In September 1984, just before the start of the academic school year, my mother arrived at Newark Airport from Belo Horizonte, a city in Southeast Brazil. She was twenty-two, alone, and carried along with her bags the name Ceiza Maria Calais Madeira. She has since undergone two name changes (first to Laurenzano, then Gannon) and lost the first of her two middle names along with much of her accent.
My mother, Ceiza Gannon, now nearly sixty, is a lifelong student. After earning a degree in Brazilian literature she came to the United States to study conversational English at Queen’s College, New York, though she attended for only two terms before meeting her first husband and starting a family.
Aside from looking to study English, Ceiza was also disillusioned with the oppressive military dictatorship which controlled her homeland from when she was two (1965), until just one year after her departure (Napolitano, 2018 p. 1).
She said, “I got tired of Brazil…[and] it’s political bull****.” While the people across the country have grown accustomed to the exhaustion of seemingly daily political crises, not all countries globally or historically have had a democratic backbone to rely on.
More than thirty years after the fact, she spoke with vehemence about what was the breaking point for her: “the left [the liberals opposing the dictatorship] made an agreement with the military that the military could choose the first president.” This perversion of progress, she says, “still pisses me off.”
Despite her strong dislike for Brazil’s then-leadership, my mother acknowledges her privileged position in Brazil’s socio-political hierarchy. While she participated in student-led protests and once admitted to having been “somewhat teargassed”, claiming to have been “in the back” of the crowd, she still had countless advantages other Brazilians did not. This includes relatives who helped fund her journey, along with her own contributions.
Ceiza also acknowledges her privilege in easily obtaining a visa (which many Latin American immigrants find difficult or impossible to do) as a “white girl with a college degree.” Her own siblings face difficulty getting visas because they were born in a different town than my mother and one which, according to her, is known for its citizens leaving on temporary visas and never coming back.
But whereas the U.S is a “promise land” for many immigrants, the United States was never my mother’s final destination. Ceiza planned to move on to one of Europe’s many cultural meccas after practicing English cheaply in the states, but ended up getting married to an American only six months after arriving in the country.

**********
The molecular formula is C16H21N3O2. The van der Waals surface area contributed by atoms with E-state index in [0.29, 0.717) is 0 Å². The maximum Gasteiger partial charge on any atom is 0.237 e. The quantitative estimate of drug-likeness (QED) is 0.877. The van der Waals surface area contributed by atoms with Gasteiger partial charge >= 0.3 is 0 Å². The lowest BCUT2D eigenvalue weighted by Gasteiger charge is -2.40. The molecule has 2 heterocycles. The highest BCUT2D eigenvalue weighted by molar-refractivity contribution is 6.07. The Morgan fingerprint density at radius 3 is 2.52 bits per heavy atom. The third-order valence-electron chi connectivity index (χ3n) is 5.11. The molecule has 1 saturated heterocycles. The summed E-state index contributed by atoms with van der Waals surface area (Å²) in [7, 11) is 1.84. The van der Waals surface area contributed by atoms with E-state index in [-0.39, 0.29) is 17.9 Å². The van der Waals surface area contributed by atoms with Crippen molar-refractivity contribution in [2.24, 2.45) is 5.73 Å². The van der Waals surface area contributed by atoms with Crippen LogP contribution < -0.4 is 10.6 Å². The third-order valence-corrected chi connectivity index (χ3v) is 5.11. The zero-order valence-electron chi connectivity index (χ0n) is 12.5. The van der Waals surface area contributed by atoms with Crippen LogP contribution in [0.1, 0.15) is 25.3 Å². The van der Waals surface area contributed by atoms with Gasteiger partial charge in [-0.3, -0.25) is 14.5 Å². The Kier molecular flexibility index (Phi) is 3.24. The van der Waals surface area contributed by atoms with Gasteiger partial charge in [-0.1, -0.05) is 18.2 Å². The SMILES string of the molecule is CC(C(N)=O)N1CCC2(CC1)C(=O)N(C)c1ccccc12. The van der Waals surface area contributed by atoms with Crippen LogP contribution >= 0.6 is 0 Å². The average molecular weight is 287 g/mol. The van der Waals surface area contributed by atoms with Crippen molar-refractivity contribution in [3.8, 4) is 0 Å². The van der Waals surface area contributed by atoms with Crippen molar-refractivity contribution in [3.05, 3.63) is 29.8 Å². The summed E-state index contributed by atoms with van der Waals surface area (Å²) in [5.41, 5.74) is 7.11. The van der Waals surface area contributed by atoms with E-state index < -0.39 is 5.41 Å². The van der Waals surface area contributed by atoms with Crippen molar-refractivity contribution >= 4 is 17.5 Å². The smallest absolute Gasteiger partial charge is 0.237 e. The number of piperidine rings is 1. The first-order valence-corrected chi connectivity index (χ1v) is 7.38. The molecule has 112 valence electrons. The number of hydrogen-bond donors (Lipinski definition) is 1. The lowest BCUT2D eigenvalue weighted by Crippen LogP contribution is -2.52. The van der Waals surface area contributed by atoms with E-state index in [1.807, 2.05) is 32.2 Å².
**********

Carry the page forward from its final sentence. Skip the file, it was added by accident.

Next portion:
In this way, my mother has been inadvertently Americanized, homogenized in a melting pot she never intended to be cooked in. She’s been in the United States for nearly forty years‒almost double the time she spent in Brazil.
While she still has an accent‒though I have to admit I’ve never been able to hear it‒it’s significantly lighter than in old home videos in which her words are almost indescribable over the low buzz of the decaying VHS tapes.
Similarly, those old videos, spanning the 1980s to the early 2004s (from my brother’s early childhood to my own) show a dramatic change. My mother shifts from speaking largely in Portuguese, alienated from those around her by anxiety and a language barrier, to mostly English with only a few choice phrases and lullabies in her native tongue.
Is it best to stop even thinking in one’s native language? Growing up my mother seemed at odds‒entirely in conflict‒with her surroundings. She abhorred that which she deemed overly American: fast, greasy food, reality TV, politics‒anything she didn’t like she labeled “American”.
As time went on, she seemed happier: becoming more and more a product of her adopted land, accepting it as her home rather than longing to be elsewhere (Europe, Brazil, anywhere but where she was).
And I, the small-town girl from Delaware, who once wished to be “normal,” long for a culture I fear got washed down a drain in Spanish Harlem thirty-seven years ago.
Maybe it’s the way of being young, being seventeen, eighteen, nineteen, twenty-two, to always want what is just out of reach, nearly but not quite ours. My mother first wanted political freedom, but the left sold its soul to the devil. Then she wanted Europe, but New York’s grimy imitation instead. Finally, I, her daughter, find myself dreaming about a country and culture long since left behind.
Like my mother, I probably won’t get that, either. Maybe I’ll find something close.
World Population Review. (n.d.). Edgewater, New Jersey Population 2022. Edgewater, New Jersey Population 2022 (Demographics, Maps, Graphs). Retrieved February 16, 2022, from https://worldpopulationreview.com/us-cities/edgewater-nj-population
Napolitano, M. (2018, April 26). The Brazilian Military Regime, 1964–1985. Oxford Research Encyclopedia of Latin American History. Retrieved February 16, 2022, from https://oxfordre.com/latinamericanhistory/view/10.1093/acrefore/9780199366439.001.0001/acrefore-9780199366439-e-413